Geras: Apologists Amongst Us
Norman Geras has an excellent piece on the modern appeasement movement in today’s Guardian, “There are apologists amongst us.”
[…] It needs to be seen and said clearly: there are, among us, apologists for what the killers do. They make more difficult the fight to defeat them. The plea will be – it always is – that these are not apologists, they are merely honest Joes and Joanies endeavouring to understand the world in which we live. What could be wrong with that? What indeed? Nothing is wrong with genuine efforts at understanding; on these we all depend. But the genuine article is one thing, and root-causes advocacy seeking to dissipate responsibility for atrocity, mass murder, crime against humanity, especially in the immediate aftermath of their occurrence, is something else.
Note the selectivity in the way root-causes arguments function. Purporting to be about causal explanation rather than excuse-making, they are invariably deployed on behalf of movements or actions for which their proponent wants to engage our indulgence, and in order to direct blame towards some party towards whom he or she is unsympathetic.
A hypothetical example illustrates the point. Suppose that, on account of the present situation in Zimbabwe, the government decides to halt all scheduled deportations of Zimbabweans. Some BNP thugs are made angry by this and express their anger by beating up a passer-by who happens to be an African immigrant. Can you imagine a single person of left or liberal outlook who would blame this act of violence on the government’s decision or urge us to consider sympathetically the root causes of the act? It wouldn’t happen, because the anger of the thugs doesn’t begin to justify what they have done. The root-causers always plead a desire merely to expand our understanding, but they’re very selective in what they want to “understand”.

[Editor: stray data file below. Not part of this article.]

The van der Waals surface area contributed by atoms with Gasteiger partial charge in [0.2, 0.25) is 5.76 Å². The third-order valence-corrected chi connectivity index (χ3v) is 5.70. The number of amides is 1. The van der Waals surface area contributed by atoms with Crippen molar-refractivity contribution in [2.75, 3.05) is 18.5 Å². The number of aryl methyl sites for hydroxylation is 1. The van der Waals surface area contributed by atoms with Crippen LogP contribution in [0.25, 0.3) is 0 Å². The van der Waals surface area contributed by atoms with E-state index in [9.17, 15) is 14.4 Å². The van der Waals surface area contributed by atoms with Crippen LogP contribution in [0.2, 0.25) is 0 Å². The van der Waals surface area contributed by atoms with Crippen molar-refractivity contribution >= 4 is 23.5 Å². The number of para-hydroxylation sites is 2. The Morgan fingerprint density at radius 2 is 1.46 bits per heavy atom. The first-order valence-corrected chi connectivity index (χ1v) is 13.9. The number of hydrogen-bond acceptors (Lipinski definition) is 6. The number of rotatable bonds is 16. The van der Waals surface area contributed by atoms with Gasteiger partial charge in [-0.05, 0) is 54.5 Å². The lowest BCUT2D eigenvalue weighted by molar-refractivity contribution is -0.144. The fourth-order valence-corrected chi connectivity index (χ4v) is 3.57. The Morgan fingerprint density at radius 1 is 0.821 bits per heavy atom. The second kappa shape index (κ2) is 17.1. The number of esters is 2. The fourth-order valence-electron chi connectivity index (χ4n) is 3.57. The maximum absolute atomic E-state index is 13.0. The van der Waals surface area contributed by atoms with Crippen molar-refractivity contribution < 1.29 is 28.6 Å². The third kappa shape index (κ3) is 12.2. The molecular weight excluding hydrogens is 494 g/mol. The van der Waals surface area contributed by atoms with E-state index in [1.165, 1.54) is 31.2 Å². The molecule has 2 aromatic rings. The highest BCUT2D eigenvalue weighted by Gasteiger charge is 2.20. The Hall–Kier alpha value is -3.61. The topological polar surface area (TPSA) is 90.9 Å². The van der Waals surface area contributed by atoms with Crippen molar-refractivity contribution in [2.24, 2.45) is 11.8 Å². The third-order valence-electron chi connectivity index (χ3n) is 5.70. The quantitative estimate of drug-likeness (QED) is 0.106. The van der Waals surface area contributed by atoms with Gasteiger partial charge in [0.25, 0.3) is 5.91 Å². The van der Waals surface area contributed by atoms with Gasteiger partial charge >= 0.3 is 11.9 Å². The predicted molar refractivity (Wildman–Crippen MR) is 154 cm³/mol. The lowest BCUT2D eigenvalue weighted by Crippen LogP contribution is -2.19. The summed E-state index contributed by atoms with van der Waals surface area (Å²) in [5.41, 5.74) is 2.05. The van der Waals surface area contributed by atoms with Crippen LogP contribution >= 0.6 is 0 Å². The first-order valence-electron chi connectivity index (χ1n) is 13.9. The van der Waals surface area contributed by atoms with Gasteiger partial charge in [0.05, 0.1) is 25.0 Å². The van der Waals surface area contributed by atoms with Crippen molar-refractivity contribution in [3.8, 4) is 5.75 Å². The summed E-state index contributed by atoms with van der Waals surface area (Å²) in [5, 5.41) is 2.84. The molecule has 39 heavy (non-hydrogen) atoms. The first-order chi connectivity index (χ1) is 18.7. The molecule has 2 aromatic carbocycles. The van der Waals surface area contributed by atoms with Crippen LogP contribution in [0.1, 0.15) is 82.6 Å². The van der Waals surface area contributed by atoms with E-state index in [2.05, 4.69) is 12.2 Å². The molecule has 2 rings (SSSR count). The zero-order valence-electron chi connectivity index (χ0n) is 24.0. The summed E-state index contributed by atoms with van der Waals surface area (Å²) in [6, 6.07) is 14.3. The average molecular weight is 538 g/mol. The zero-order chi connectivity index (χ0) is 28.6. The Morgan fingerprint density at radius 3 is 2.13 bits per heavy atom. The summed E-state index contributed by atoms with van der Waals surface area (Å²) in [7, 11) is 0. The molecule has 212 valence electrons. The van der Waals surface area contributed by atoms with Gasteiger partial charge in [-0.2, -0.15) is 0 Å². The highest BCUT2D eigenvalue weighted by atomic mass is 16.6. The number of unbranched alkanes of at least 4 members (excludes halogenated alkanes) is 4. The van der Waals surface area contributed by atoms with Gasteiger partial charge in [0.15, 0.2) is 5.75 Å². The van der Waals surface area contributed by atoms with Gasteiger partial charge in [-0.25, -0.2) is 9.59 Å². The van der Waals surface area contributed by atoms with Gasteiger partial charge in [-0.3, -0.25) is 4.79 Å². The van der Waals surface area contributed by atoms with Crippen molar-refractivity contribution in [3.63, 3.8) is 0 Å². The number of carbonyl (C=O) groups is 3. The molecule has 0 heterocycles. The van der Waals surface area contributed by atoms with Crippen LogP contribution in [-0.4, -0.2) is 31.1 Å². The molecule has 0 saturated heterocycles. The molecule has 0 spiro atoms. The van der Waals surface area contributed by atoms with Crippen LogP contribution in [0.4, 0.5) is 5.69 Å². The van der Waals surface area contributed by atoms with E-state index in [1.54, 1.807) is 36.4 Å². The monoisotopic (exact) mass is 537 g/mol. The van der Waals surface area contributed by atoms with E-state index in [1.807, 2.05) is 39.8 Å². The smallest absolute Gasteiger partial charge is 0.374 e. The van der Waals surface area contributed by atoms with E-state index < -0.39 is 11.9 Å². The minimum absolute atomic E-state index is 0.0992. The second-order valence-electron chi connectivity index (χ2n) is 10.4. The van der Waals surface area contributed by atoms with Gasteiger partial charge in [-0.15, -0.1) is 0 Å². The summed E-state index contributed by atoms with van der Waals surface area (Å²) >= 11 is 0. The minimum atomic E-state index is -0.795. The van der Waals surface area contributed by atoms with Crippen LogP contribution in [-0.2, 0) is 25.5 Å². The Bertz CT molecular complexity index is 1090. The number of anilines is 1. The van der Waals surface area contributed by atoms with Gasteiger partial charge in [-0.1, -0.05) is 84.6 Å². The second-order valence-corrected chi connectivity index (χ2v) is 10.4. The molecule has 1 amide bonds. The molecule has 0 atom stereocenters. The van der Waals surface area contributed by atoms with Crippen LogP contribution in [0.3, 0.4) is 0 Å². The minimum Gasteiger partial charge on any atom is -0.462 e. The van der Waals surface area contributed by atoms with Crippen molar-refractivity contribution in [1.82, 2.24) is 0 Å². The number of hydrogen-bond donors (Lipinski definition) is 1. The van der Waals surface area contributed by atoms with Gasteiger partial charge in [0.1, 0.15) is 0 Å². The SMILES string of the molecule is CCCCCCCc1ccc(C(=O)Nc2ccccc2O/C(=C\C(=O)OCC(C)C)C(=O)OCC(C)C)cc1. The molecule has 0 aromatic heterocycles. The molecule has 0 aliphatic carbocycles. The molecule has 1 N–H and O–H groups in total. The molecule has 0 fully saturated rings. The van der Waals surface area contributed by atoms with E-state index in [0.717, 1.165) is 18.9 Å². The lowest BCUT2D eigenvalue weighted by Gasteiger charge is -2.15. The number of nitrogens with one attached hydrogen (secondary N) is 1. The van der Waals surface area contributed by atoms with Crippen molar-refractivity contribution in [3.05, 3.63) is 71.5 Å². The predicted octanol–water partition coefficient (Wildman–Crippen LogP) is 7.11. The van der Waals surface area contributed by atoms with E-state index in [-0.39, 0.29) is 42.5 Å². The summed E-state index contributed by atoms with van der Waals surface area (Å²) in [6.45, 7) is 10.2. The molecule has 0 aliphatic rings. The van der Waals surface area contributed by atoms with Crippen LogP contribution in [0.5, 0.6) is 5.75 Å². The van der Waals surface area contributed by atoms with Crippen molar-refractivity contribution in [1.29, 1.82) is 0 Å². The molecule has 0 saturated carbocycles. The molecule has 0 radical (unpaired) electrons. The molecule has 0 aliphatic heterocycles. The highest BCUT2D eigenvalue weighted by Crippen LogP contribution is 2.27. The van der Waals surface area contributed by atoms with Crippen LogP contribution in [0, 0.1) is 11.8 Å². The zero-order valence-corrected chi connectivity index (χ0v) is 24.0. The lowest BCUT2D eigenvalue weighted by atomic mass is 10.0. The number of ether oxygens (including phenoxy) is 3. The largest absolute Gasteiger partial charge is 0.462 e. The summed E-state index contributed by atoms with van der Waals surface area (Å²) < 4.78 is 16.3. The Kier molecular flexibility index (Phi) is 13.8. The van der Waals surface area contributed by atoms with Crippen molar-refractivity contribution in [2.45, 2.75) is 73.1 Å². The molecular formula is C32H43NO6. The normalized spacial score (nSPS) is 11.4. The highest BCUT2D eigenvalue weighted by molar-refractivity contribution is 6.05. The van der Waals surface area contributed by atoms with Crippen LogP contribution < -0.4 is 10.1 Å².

More at the link. A much longer version of the argument appeared at normblog July 13.